Monday, November 03, 2014

Letting Go

I've just finished my new DI Fleming book (title to be decided) and sent it off to the publisher.

It's never easy to let it go and it feels very odd afterwards. I can remember feeling like this after big exams at school and university; I always expected to be ecstatic at the new freedom to do what I liked, to read what I liked, to lose the sense of guilt about any moment wasted and yeah! to celebrate.

Somehow it never quite worked out like that. Oh, we had post-exam parties  but somehow they were always rather muted affairs. We were all exhausted, I guess, and what I really wanted to do more than anything else was lie on my bed and re-read something totally undemanding, like a childhood favorite – I seem to remember it was Frances Hodgson Burnett’s A Little Princess after Cambridge finals – until I dozed off.

When you've spent a year totally absorbed in a book, it leaves a big hole when you finish it. I always find it hard to bring myself to the point of sending it out; once you've got all the really hard bits done, it's the best fun to 'edit' it – i.e. go through it, fiddling with word order, polishing a paragraph here and there, deleting adjectives and adding some little twist you've just thought of.

And of course, there's always something more you can do; at least I find that. I'm never completely satisfied with what I've done and if I didn't have a deadline I could probably spend the next couple of months swapping a semi-colon for a colon or debating the use of the Oxford comma. Now it's gone, I should be celebrating but I just feel a bit flat, really. It's too quiet inside my head; a version of empty nest syndrome, I suppose.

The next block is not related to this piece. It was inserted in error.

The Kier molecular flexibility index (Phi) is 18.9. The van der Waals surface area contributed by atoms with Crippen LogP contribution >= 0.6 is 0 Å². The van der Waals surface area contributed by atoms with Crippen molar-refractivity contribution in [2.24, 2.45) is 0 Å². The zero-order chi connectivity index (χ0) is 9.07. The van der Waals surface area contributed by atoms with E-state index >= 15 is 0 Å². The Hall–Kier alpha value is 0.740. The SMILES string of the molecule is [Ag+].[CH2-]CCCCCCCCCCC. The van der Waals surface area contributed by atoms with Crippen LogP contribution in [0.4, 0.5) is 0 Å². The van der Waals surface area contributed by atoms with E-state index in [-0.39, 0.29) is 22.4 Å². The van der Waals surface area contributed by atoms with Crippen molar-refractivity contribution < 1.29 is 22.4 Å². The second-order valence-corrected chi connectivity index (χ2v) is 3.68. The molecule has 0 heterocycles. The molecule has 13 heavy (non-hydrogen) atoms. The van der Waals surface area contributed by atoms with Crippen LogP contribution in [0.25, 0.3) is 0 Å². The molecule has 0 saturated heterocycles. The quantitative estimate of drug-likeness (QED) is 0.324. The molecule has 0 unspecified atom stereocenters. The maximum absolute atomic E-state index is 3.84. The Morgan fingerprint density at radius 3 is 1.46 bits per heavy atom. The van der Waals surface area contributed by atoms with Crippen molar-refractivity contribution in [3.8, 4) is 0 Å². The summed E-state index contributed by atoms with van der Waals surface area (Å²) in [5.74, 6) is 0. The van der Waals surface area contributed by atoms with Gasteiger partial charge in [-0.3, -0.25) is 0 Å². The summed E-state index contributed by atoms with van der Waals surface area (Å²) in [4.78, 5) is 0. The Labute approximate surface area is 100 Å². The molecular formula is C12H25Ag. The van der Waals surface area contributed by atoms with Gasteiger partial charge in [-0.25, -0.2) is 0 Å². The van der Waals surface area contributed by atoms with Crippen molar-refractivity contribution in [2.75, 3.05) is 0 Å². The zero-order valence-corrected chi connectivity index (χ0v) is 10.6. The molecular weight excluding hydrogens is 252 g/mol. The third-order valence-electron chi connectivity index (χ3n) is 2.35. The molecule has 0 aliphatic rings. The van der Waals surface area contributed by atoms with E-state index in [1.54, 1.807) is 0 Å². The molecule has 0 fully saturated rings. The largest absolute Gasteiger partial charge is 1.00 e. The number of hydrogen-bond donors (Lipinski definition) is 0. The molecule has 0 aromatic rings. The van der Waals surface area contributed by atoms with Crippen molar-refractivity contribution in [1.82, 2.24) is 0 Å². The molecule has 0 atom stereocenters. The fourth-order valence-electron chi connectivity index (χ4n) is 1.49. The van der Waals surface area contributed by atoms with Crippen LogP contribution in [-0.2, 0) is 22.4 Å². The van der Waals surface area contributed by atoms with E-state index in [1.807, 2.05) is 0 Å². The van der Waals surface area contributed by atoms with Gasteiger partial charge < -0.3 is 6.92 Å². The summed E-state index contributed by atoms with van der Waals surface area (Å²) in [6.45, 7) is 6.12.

And it feels sort of – well, rude, to go straight on to getting absorbed in the next book. Of course, the ideas have been lurking about for some time, breaking in on my work on the current book like an ill-mannered acquaintance intruding on a private conversation, saying, 'Oh, by the way, I've had another thought...'

Now, though, I'm free to move on. And as luck would have it, we have booked a holiday next week, so when I come back I'll feel refreshed, I hope, and free to turn my thoughts to the next book, without feeling too much like the hostess who has the sheets whipped off the beds of the departing guests before they've out of the door.


Sybil Johnson said...

I always feel out of sorts any time a long project ends. Felt that way on long programming projects and, now, on writing projects. I guess it's the nature of the beast.

Aline Templeton said...

Sentimental, I suppose. I even manage to feel bad when I get rid of a machine that has served me well!

Sybil Johnson said...

I feel that way about my laptop and my car, too.

Eileen Goudge said...

You captured it exactly, Aline. Post-WIP letdown. It feels to me like becoming unmoored. I float aimlessly at sea until the moment I sit down to write page one of chapter one of the next book.

Rick Blechta said...

Great post!